Harvey Fletcher:Mormon Scientist

From MormonWiki
Revision as of 12:39, 16 February 2016 by Phicken (talk | contribs)
(diff) ← Older revision | Latest revision (diff) | Newer revision → (diff)
Jump to: navigation, search
Harvey Fletcher Mormon Scientist

Harvey Fletcher was an American physicist credited with the invention of the audiometer and hearing aid. He was a brilliant investigator into the nature of speech and hearing. He was a member of The Church of Jesus Christ of Latter-day Saints.

Born on September 11, 1884, in Provo, Utah, Fletcher graduated in 1907 from Brigham Young University with a bachelor’s degree (he was the first physics graduate) and began his teaching career there. He received his PhD at the University of Chicago in 1911 and was the first physics student at that university to graduate summa cum laude. He studied under Robert A. Millikan and worked closely with him on research that resulted in the first measurement of the charge on an electron. Fletcher’s dissertation research was on methods to determine the charge of an electron. An agreement with Millikan, which Fletcher kept secret until his death, gave Millikan sole credit for the oil drop experiment and Fletcher full authorship on a related result for his dissertation. Millikan alone received the Nobel Prize for Physics in 1923, in part for this work.

After receiving his PhD, Fletcher returned to teach at BYU and was head of the physics department from 1911 to 1916. Western Electric Company of New York pursued him for five years and in 1916 he finally accepted their offer for employment and for what became Bell Laboratories until 1949.

Fletcher devoted much of his life to the accurate reproduction of sound. In 1933 he demonstrated realistic sound reproduction in an auditorium. Conductor Leopold Stokowski cooperated with him in a demonstration of stereophonic sound transmission of a live performance from the Philadelphia Orchestra in Philadelphia to Constitution Hall in Washington, D.C., where the sound was separated into three channels to achieve realism. They made more than 100 stereo recordings together. In February 2016, Fletcher was honored by the National Academy of Recording Arts and Sciences with a posthumous Technical Grammy Award for his work with Stokowski and the Philadelphia Orchestra.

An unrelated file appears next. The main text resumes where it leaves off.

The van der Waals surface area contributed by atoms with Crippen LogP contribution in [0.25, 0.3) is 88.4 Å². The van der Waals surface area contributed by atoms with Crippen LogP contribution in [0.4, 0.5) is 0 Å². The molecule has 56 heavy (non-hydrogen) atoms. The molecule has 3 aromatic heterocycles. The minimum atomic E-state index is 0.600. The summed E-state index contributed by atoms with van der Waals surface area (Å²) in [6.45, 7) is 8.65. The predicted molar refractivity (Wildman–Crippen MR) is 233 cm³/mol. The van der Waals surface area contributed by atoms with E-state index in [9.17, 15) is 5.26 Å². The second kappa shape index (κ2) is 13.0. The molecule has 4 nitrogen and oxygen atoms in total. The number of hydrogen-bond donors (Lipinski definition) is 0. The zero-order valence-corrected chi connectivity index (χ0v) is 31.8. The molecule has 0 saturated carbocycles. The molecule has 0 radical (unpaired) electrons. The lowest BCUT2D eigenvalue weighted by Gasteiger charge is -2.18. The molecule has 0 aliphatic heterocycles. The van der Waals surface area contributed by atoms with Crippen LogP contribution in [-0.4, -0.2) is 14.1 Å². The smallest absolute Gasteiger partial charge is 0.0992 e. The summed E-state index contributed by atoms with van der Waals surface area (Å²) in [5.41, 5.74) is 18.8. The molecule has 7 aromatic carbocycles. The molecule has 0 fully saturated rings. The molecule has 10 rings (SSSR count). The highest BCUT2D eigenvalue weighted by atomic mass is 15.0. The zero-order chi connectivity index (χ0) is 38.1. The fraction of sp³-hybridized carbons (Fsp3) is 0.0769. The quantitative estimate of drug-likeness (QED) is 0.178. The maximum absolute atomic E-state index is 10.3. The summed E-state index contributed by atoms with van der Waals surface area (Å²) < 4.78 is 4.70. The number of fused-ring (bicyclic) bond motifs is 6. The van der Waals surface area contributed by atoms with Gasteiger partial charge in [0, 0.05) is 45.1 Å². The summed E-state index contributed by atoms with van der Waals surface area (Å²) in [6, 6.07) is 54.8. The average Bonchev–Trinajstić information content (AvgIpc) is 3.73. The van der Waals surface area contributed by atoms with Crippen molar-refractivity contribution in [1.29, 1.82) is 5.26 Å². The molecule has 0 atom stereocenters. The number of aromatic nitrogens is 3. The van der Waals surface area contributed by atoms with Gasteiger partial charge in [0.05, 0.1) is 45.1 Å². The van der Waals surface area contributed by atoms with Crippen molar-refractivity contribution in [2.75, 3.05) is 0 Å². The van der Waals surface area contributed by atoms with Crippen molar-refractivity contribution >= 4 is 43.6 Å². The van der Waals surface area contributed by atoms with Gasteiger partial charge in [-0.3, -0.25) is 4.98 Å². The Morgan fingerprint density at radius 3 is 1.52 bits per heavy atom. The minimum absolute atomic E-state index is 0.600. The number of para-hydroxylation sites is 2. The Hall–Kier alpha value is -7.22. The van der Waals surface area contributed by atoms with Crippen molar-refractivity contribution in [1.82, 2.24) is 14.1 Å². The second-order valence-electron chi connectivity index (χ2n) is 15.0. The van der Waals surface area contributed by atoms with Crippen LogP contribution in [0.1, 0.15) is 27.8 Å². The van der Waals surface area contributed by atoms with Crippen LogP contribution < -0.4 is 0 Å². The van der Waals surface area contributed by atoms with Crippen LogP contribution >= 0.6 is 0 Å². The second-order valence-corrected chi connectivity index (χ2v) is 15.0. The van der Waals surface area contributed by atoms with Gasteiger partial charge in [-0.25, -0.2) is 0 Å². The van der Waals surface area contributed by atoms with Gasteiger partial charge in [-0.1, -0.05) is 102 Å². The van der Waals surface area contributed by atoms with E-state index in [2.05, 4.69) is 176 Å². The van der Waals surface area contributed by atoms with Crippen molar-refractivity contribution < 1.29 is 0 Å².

His work at Bell Laboratories also led directly to other important advances: sound motion pictures, the first accurate clinical audiometers to measure hearing, the first electronic hearing aid, the development of the artificial larynx, improved telephone transmission, and sonar. He held more than 40 patents for acoustical devices and published more than 60 major scientific works.

Fletcher received dozens of awards and honors, including a Presidential Citation from Harry S. Truman and membership in the National Academy of Sciences. In 1949 he was elected an honorary fellow of the Acoustical Society of America, the second person to receive this honor after Thomas Edison. He was president of the American Society for Hard of Hearing, an honorary member of the American Otological Society, and an honorary member of the Audio Engineering Society. In 1924 he was awarded the Louis E. Levy Medal for physical measurements of audition by the Franklin Institute. He was President of the American Physical Society, which is the leading Physics society in America. In 1937 he was elected vice-president of the American Association for the Advancement of Science. He was also a member of the National Hearing Division Committee of Medical Sciences. He was given the Progress Medal Award by the American Academy of Motion Pictures, in Hollywood. For eight years he acted as National Councilor for the Ohio State University Research Foundation.

From 1949 to 1952 Fletcher taught at Columbia University, after which he returned to BYU (in 1954) where he directed research and helped to set up a new Department of Engineering and the College of Physical and Engineering Sciences. He also researched musical acoustics, working well into his nineties with others to separate each component in the complex web of sound produced by the piano, organ, and string and percussion instruments. In 2010, Fletcher was honored as the Founding Dean of the BYU College of Engineering, which is now the Ira A. Fulton College of Engineering and Technology.

In 1908, Fletcher married Lorena K. Chipman and they had one daughter and six sons. She died in 1967. Two years later he married Lorena’s sister Fern Chipman Eyring. After suffering a stroke, he died on July 23, 1981.